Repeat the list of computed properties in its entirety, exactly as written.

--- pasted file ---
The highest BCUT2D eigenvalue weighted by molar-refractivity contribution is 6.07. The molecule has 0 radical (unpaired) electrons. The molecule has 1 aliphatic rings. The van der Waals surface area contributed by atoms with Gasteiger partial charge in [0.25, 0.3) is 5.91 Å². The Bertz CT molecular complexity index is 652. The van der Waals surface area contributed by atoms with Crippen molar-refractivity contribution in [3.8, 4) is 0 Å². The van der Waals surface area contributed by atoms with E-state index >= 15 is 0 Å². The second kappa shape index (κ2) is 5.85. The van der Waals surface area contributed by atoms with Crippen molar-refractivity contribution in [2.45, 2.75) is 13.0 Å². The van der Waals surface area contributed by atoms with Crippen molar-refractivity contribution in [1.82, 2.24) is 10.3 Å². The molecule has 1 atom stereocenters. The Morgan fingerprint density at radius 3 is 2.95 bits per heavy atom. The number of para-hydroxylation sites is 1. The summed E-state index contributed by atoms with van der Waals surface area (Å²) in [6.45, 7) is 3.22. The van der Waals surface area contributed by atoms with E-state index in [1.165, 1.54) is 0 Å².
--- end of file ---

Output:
The highest BCUT2D eigenvalue weighted by molar-refractivity contribution is 6.07. The molecule has 0 radical (unpaired) electrons. The molecule has 1 aliphatic rings. The van der Waals surface area contributed by atoms with Gasteiger partial charge in [0.25, 0.3) is 5.91 Å². The Bertz CT molecular complexity index is 652. The van der Waals surface area contributed by atoms with Crippen molar-refractivity contribution in [3.8, 4) is 0 Å². The van der Waals surface area contributed by atoms with E-state index >= 15 is 0 Å². The second kappa shape index (κ2) is 5.85. The van der Waals surface area contributed by atoms with Crippen molar-refractivity contribution in [2.45, 2.75) is 13.0 Å². The van der Waals surface area contributed by atoms with Crippen molar-refractivity contribution in [1.82, 2.24) is 10.3 Å². The molecule has 1 atom stereocenters. The Morgan fingerprint density at radius 3 is 2.95 bits per heavy atom. The number of para-hydroxylation sites is 1. The summed E-state index contributed by atoms with van der Waals surface area (Å²) in [6.45, 7) is 3.22. The van der Waals surface area contributed by atoms with E-state index in [1.165, 1.54) is 0 Å².